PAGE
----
If you spend any amount of time on social media, you'll find accounts of people who keep exotic animals as pets. From pumas to raccoons, crocs, and everything in between. It's always fun to watch those videos and see animals you typically don't see in casual, indoor settings, taking part in pet life. (I tell myself these are licensed professionals certified to work with these types of animals.)

Photo by Dim Hou on Unsplash
Photo by Dim Hou on Unsplash

The other day, someone at work asked me if I'd like to see their friend's pet raccoon. A pet raccoon? Where? They showed me photos of the trash panda, prompting me to ask where that person lived. "Benton City," I was told. Benton City?!  Obviously, my reaction was to question the legality of this. I've never had a situation come up where I needed to know Washington state raccoon law so I never bothered to research those laws until now.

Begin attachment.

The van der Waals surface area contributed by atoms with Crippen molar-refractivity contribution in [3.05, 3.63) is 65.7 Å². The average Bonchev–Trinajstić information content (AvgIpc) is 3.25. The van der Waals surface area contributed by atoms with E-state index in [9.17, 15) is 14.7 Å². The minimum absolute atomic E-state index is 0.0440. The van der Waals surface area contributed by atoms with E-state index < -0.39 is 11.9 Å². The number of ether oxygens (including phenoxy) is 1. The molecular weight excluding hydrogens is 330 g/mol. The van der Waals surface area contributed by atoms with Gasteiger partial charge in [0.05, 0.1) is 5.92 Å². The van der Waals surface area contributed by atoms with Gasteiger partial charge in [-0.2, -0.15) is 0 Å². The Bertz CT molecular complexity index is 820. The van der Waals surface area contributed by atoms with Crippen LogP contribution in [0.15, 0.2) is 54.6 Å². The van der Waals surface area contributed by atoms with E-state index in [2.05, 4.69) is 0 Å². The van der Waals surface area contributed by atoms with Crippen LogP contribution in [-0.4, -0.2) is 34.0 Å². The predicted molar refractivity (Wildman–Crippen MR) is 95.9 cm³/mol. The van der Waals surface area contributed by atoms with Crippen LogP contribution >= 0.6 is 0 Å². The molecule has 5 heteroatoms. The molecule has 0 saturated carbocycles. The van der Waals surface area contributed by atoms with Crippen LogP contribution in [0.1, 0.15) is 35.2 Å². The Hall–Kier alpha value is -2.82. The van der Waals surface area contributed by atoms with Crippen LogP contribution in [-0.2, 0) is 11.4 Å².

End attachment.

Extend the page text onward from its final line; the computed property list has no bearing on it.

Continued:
Can you own a raccoon in Washington?

Despite being adorable little buggers, raccoons fall under Washington's Rabies Law, making them illegal to own. Also on this list are skunks, foxes, bats, and coyotes.

Is it legal to own a raccoon in the United States?

Oddly enough, yes. You can own a pet raccoon in 14 different states. I'll just get two of the obvious ones out of the way, those being Texas and Florida.

What is the criminal penalty for owning a raccoon in Washington?

If you are found to be in possession of a trash panda in the Evergreen State, you could be fined between $200 and $2,000 for each wild animal in your home.

There goes my American Dream.

LOOK: Here are the pets banned in each state

Because the regulation of exotic animals is left to states, some organizations, including The Humane Society of the United States, advocate for federal, standardized legislation that would ban owning large cats, bears, primates, and large poisonous snakes as pets.

Read on to see which pets are banned in your home state, as well as across the nation.

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